This next step takes a little finesse, and some patience. Follow the two lines that come out of the P-valve and run to to ABS unit. These are the ones that come straight out of the valve as you're facing the firewall. Instead of removing them, and relpacing with donor lines, you'll be doing some bending and finangling to get these lines up to the master cylinder. The line on the left will go to the front of the master cylinder, and the one on the right will go to the rear. Do this next part one line at a time. This will save you the headache of working on one line without the other being in your way. Take the lines and gently bend them up and over the master cylinder to put them in their respected places. Make sure you leave enough line to bend up, over, and down, but don't bend it down yet, or you won't be able to flare the ends. Should look like this:

Now take your tubing cutter and cut the line. I cut mine (for the rear) here:

Now take your fitting, slide it over the line, and flare the end. Repeat for second line, but don't bend them down or attach them just yet. Should look similar to this:

Now that all of the other lines are out of your way, take the line that runs to the driver's side wheel and EVER SO CAREFULLY, bend it to bring it around to eventually get it to the P-valve. This takes quite a bit of discretion, as it is very easy to kink and muff up your line. If you do, you'll have to buy some line and bend it to fit and flare both ends. No big deal, but who the hell wants to do that? Nodody does. The cool part about this line is you don't have to cut it. You can just use the fitting that's already on there. Anyhow, you'll place the line behind the master cylinder lines and, like I said "finangle" it to the right side of the valve.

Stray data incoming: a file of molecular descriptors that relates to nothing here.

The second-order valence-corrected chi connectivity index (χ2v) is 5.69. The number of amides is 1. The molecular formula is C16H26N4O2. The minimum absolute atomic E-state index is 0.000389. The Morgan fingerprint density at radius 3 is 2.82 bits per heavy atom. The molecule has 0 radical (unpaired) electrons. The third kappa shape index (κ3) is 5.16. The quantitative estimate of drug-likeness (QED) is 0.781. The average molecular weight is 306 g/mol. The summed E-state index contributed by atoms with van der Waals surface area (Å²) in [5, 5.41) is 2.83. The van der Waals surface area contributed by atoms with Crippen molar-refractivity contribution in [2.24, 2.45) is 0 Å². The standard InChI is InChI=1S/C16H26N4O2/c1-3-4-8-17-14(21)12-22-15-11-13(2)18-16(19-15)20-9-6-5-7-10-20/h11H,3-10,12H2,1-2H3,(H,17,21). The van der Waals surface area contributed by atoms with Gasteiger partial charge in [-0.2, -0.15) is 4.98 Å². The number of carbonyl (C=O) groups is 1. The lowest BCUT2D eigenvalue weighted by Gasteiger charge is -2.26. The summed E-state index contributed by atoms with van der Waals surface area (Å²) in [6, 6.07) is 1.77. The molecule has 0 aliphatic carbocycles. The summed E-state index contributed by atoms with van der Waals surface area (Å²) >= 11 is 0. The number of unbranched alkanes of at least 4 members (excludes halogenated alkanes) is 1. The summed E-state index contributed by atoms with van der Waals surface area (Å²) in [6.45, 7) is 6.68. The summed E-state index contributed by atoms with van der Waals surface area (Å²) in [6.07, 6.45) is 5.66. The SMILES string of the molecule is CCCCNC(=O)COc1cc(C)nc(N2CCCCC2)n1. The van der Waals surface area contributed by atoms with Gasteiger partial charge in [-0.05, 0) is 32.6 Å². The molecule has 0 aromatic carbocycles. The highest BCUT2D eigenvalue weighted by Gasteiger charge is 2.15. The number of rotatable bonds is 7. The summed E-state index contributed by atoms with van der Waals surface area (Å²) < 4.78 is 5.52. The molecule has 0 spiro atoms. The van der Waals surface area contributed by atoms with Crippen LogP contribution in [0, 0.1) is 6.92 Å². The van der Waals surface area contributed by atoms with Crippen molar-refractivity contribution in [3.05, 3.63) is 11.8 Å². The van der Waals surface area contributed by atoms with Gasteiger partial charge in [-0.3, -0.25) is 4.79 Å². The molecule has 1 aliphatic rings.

Take the lines that are still attached to the P-Valve and remove them, and the old valve. Next take the Non-ABS P-valve and attach the front lines first. Don't bolt in the valve, as this makes line attachment much easier, because you'll be able to move the valve around. The front lines are lines that you've fabricated, so they won't line up perfectly. Putting them in first will save you a bunch of time. Take a look.

Now attach the remaining lines to the valve and bolt it back on.

Now that all of that nonsense is done, take your master cylinder feed lines and gently bend them down and attach them. A neat trick for bending lines is to put the wrench over the fitting and use it for leverage. Be careful you don't kink the lines when you do it.

Sometimes when you're reusing fittings, you'll find that over time, they've collected rust or corrosion on the inside and are hard to get back on to a freshly cut line (Or off of the old one for that matter). Take a small circular file and clean the junk out of the inside of the fitting. I do this even when they aren't gummed up.

Fill up the master cylinder with the good stuff, bleed the brakes and you're done. Don't forget to take your old P-valve and throw it into the woods somewhere. Enjoy!


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Galant VR-4 org Post #: 889655 posted 04/12/10 04:05 PM     Remind Me!  Send Private Message   Edit Post   
Adam, thank you very much for great info!

Now, how much does the lawnmower, er, ABS motor weigh, do you ask?

Yep. 18.6lbs, sitting in front of driver side tire.

#40/2000, Nile Black
'90 Miata, waay too fast in corners